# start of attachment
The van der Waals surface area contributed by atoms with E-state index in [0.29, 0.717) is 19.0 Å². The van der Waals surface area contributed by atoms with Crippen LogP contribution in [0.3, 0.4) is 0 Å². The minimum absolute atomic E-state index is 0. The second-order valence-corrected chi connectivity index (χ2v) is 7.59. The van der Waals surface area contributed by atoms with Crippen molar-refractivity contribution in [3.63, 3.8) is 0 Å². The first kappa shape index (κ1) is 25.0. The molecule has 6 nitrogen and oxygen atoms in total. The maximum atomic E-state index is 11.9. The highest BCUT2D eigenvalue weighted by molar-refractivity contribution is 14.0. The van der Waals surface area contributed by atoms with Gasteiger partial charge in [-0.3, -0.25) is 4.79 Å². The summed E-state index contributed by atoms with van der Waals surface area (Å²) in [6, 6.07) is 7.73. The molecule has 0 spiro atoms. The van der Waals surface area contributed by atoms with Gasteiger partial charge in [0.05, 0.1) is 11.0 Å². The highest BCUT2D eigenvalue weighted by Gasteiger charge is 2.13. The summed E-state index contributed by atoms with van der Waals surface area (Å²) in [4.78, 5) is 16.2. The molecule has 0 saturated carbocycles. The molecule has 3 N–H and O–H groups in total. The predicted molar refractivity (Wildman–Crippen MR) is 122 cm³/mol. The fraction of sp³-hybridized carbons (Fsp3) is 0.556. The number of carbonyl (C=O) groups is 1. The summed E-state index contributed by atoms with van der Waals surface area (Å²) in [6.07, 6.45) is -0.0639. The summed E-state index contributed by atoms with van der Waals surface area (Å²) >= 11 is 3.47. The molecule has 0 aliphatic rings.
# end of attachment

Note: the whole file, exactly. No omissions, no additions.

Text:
The van der Waals surface area contributed by atoms with E-state index in [0.29, 0.717) is 19.0 Å². The van der Waals surface area contributed by atoms with Crippen LogP contribution in [0.3, 0.4) is 0 Å². The minimum absolute atomic E-state index is 0. The second-order valence-corrected chi connectivity index (χ2v) is 7.59. The van der Waals surface area contributed by atoms with Crippen molar-refractivity contribution in [3.63, 3.8) is 0 Å². The first kappa shape index (κ1) is 25.0. The molecule has 6 nitrogen and oxygen atoms in total. The maximum atomic E-state index is 11.9. The highest BCUT2D eigenvalue weighted by molar-refractivity contribution is 14.0. The van der Waals surface area contributed by atoms with Gasteiger partial charge in [-0.3, -0.25) is 4.79 Å². The summed E-state index contributed by atoms with van der Waals surface area (Å²) in [6, 6.07) is 7.73. The molecule has 0 spiro atoms. The van der Waals surface area contributed by atoms with Gasteiger partial charge in [0.05, 0.1) is 11.0 Å². The highest BCUT2D eigenvalue weighted by Gasteiger charge is 2.13. The summed E-state index contributed by atoms with van der Waals surface area (Å²) in [4.78, 5) is 16.2. The molecule has 0 saturated carbocycles. The molecule has 3 N–H and O–H groups in total. The predicted molar refractivity (Wildman–Crippen MR) is 122 cm³/mol. The fraction of sp³-hybridized carbons (Fsp3) is 0.556. The number of carbonyl (C=O) groups is 1. The summed E-state index contributed by atoms with van der Waals surface area (Å²) in [6.07, 6.45) is -0.0639. The summed E-state index contributed by atoms with van der Waals surface area (Å²) >= 11 is 3.47. The molecule has 0 aliphatic rings.